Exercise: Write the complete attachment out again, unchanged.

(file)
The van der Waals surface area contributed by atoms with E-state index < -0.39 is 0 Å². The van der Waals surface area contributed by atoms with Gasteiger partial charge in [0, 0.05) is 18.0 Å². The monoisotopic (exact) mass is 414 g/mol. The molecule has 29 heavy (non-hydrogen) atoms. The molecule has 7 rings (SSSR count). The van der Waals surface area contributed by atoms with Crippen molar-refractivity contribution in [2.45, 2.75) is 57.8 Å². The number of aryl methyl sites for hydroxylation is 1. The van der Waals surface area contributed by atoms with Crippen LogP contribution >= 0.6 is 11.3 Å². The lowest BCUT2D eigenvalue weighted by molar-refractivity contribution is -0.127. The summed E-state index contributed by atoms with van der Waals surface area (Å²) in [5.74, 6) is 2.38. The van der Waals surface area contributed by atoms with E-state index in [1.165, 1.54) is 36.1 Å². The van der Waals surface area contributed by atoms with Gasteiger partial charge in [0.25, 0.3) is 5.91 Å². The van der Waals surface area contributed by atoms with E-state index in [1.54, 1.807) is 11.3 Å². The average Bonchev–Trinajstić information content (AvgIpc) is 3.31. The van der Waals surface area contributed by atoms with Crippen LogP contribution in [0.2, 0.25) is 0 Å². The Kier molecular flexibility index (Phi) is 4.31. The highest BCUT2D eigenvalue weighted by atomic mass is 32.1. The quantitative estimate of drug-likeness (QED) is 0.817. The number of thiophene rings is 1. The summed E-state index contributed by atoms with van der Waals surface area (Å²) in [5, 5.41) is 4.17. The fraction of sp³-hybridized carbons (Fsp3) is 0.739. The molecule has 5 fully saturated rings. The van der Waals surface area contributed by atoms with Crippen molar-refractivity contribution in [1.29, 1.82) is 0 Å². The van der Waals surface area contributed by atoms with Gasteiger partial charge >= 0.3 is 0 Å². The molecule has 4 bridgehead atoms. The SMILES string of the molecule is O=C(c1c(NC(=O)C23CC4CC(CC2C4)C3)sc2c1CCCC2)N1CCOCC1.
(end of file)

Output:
The van der Waals surface area contributed by atoms with E-state index < -0.39 is 0 Å². The van der Waals surface area contributed by atoms with Gasteiger partial charge in [0, 0.05) is 18.0 Å². The monoisotopic (exact) mass is 414 g/mol. The molecule has 29 heavy (non-hydrogen) atoms. The molecule has 7 rings (SSSR count). The van der Waals surface area contributed by atoms with Crippen molar-refractivity contribution in [2.45, 2.75) is 57.8 Å². The number of aryl methyl sites for hydroxylation is 1. The van der Waals surface area contributed by atoms with Crippen LogP contribution >= 0.6 is 11.3 Å². The lowest BCUT2D eigenvalue weighted by molar-refractivity contribution is -0.127. The summed E-state index contributed by atoms with van der Waals surface area (Å²) in [5.74, 6) is 2.38. The van der Waals surface area contributed by atoms with E-state index in [1.165, 1.54) is 36.1 Å². The van der Waals surface area contributed by atoms with Gasteiger partial charge in [0.25, 0.3) is 5.91 Å². The van der Waals surface area contributed by atoms with E-state index in [1.54, 1.807) is 11.3 Å². The average Bonchev–Trinajstić information content (AvgIpc) is 3.31. The van der Waals surface area contributed by atoms with Crippen LogP contribution in [0.2, 0.25) is 0 Å². The Kier molecular flexibility index (Phi) is 4.31. The highest BCUT2D eigenvalue weighted by atomic mass is 32.1. The quantitative estimate of drug-likeness (QED) is 0.817. The number of thiophene rings is 1. The summed E-state index contributed by atoms with van der Waals surface area (Å²) in [5, 5.41) is 4.17. The fraction of sp³-hybridized carbons (Fsp3) is 0.739. The molecule has 5 fully saturated rings. The van der Waals surface area contributed by atoms with Crippen molar-refractivity contribution in [1.29, 1.82) is 0 Å². The van der Waals surface area contributed by atoms with Gasteiger partial charge >= 0.3 is 0 Å². The molecule has 4 bridgehead atoms. The SMILES string of the molecule is O=C(c1c(NC(=O)C23CC4CC(CC2C4)C3)sc2c1CCCC2)N1CCOCC1.